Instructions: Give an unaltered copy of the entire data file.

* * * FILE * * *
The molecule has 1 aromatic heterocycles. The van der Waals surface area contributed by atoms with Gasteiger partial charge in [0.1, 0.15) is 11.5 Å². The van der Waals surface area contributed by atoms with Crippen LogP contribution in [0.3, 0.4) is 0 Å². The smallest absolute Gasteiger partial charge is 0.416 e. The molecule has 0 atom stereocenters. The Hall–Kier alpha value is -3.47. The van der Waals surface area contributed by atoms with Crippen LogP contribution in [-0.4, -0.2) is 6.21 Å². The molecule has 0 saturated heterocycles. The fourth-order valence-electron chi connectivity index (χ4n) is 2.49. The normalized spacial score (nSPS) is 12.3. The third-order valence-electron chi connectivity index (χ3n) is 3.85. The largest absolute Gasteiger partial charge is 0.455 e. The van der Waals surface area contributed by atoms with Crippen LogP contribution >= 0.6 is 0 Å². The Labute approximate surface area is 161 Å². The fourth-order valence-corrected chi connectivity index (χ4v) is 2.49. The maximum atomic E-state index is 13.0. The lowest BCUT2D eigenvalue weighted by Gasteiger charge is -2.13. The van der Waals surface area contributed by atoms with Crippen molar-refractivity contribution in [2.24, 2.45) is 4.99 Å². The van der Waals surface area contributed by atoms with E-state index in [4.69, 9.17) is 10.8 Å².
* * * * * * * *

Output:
The molecule has 1 aromatic heterocycles. The van der Waals surface area contributed by atoms with Gasteiger partial charge in [0.1, 0.15) is 11.5 Å². The van der Waals surface area contributed by atoms with Crippen LogP contribution in [0.3, 0.4) is 0 Å². The smallest absolute Gasteiger partial charge is 0.416 e. The molecule has 0 atom stereocenters. The Hall–Kier alpha value is -3.47. The van der Waals surface area contributed by atoms with Crippen LogP contribution in [-0.4, -0.2) is 6.21 Å². The molecule has 0 saturated heterocycles. The fourth-order valence-electron chi connectivity index (χ4n) is 2.49. The normalized spacial score (nSPS) is 12.3. The third-order valence-electron chi connectivity index (χ3n) is 3.85. The largest absolute Gasteiger partial charge is 0.455 e. The van der Waals surface area contributed by atoms with Crippen LogP contribution >= 0.6 is 0 Å². The Labute approximate surface area is 161 Å². The fourth-order valence-corrected chi connectivity index (χ4v) is 2.49. The maximum atomic E-state index is 13.0. The lowest BCUT2D eigenvalue weighted by Gasteiger charge is -2.13. The van der Waals surface area contributed by atoms with Crippen molar-refractivity contribution in [2.24, 2.45) is 4.99 Å². The van der Waals surface area contributed by atoms with E-state index in [4.69, 9.17) is 10.8 Å².